(1)
The distribution of surface water bodies in the TRB shows obvious spatial heterogeneity. The water bodies are mainly distributed in mountainous areas and piedmont plains, and there are almost no permanent water bodies in the basin.
(2)
Phenological effects and snowmelt and evaporation, which are affected by temperature changes, together cause the surface water bodies of the TRB to show obvious intra-year differences, that is decreasing from January to July, and then increasing to December.
(3)
From 1992 to 2019, with the increase of precipitation, the implementation of ecological water transportation, and other measures, the permanent water bodies and seasonal water bodies of the TRB showed an increasing trend.
The results are meaningful as a further reference for watershed management of TRB in the context of climate change to ensure the security of water resources. However, this study did not thoroughly investigate the effects of human activities on the long-term changes of TRB’s open-surface water bodies. In the next work, we will use more economic and social data (such as population, GDP, cultivated field area, and irrigation water consumption) to investigate the changes and explore the reasons.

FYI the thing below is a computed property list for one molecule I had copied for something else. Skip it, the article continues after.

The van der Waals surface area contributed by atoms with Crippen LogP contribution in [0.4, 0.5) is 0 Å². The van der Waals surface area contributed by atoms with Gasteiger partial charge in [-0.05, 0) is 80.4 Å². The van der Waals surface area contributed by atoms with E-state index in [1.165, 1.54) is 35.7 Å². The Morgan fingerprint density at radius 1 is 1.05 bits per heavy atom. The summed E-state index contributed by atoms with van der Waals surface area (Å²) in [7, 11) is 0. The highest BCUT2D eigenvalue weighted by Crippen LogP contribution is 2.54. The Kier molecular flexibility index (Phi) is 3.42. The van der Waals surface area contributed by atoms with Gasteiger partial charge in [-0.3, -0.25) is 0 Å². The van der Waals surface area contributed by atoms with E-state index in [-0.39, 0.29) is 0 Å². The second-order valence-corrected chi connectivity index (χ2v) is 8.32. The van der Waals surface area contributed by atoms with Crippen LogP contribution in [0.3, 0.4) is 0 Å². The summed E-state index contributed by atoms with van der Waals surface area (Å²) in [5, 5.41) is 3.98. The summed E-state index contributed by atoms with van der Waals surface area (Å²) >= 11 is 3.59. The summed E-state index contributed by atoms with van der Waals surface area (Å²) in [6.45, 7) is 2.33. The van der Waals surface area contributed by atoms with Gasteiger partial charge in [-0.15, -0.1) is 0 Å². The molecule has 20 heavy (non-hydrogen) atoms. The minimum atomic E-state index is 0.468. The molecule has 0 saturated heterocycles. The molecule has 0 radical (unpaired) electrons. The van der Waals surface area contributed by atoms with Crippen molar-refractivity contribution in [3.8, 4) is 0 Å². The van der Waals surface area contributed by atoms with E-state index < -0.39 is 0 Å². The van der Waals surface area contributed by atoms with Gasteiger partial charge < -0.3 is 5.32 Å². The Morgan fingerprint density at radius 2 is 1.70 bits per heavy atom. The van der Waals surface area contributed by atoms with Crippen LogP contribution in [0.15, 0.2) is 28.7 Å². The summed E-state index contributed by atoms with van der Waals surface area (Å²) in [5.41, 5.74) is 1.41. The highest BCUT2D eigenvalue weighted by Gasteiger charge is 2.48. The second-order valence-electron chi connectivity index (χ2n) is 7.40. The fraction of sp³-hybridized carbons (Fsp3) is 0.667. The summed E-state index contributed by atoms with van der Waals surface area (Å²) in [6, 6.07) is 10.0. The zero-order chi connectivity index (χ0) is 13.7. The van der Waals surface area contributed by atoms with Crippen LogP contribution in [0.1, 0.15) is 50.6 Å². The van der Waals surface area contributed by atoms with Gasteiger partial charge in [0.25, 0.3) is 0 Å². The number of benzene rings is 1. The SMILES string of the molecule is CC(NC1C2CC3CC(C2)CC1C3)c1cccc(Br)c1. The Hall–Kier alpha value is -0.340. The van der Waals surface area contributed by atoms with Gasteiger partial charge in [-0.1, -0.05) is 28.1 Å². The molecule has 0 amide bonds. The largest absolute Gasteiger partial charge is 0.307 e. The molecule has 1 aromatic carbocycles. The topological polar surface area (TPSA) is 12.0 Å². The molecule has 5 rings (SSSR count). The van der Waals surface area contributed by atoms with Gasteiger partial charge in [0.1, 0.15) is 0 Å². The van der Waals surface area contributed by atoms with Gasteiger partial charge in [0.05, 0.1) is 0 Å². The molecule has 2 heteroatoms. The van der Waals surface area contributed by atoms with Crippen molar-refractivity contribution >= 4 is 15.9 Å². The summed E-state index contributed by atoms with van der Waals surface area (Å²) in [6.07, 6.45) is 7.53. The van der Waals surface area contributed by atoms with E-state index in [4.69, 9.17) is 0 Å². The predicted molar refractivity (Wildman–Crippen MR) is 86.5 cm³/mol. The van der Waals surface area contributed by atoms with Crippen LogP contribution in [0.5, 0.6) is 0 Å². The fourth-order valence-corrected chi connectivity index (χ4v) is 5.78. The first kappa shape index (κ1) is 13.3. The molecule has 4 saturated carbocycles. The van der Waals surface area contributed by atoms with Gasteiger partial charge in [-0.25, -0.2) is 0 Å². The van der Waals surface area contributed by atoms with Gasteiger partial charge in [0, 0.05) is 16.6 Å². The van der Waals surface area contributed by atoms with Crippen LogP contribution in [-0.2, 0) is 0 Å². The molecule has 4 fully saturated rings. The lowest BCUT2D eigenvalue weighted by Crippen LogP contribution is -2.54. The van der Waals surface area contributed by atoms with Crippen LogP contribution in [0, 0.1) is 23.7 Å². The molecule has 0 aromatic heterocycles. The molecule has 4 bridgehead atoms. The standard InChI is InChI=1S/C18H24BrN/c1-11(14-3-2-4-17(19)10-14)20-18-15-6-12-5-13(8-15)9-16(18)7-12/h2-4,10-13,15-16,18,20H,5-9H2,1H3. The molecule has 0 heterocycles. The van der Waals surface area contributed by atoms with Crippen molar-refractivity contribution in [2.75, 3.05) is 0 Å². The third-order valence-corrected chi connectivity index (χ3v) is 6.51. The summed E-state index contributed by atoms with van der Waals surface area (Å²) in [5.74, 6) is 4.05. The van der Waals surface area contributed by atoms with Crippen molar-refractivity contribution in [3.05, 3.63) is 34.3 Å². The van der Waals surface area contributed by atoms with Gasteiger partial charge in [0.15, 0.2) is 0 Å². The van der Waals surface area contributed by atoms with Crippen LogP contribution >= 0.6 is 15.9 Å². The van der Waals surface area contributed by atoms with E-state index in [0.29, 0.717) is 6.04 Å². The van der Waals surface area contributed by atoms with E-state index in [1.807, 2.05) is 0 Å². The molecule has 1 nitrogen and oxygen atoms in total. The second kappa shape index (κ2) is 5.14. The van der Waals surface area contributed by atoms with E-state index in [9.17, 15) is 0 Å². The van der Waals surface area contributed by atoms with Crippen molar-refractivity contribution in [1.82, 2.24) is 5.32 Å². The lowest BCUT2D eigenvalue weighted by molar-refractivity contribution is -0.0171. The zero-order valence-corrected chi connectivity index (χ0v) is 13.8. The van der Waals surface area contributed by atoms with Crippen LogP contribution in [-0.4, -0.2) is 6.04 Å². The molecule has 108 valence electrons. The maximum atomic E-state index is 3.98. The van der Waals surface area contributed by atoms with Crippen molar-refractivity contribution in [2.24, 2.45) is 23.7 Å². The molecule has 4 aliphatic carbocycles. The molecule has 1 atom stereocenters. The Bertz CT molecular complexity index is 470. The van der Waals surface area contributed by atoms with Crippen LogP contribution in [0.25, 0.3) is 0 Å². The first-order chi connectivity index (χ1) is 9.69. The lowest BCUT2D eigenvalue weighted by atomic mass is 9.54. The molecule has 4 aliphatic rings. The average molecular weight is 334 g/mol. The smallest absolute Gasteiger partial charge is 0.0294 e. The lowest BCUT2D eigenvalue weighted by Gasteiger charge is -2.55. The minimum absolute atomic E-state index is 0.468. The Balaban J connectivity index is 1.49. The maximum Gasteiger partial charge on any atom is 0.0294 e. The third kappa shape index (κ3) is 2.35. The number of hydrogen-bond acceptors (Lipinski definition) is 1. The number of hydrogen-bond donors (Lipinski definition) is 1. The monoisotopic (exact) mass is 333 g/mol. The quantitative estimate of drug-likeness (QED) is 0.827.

Supplementary Materials

The following are available online at https://www.mdpi.com/2073-4441/12/10/2822/s1, Figure S1: Dynamic maps of the historical changes of six typical water bodies. (a) the source of the mainstream of the Tarim River, (b) Bosten Lake, (c) Daxihaizi Reservoir, (d)Yarkant River, (e) Tetema Lake, and (f) Lop Nor Potash Plant.

Author Contributions

Conceptualization, J.C. and Y.G.; methodology, J.C. and J.B.; software, J.C. and S.Y.; validation, J.C., T.K., and Y.G.; formal analysis, J.C.; investigation, J.C., T.K., J.B., and Y.G.; resources, J.C., T.K., and Y.G.; data curation, J.C. and Y.G.; writing—original draft preparation, J.C.; writing—review and editing, J.C., T.K., S.Y., J.B., and Y.G.; visualization, J.C. and K.C.; supervision, Y.G.; project administration, Y.G.; and funding acquisition, Y.G. All authors have read and agreed to the published version of the manuscript.

Funding

This study was funded by the Science and Technology Service Network Initiative Project of the Chinese Academy of Sciences, grant number KFJ-STS-ZDTP-036 and Research on Climatic and Ecological Changes and Resource and Environmental Carrying Capacity Enhancement in Xinjiang.

Acknowledgments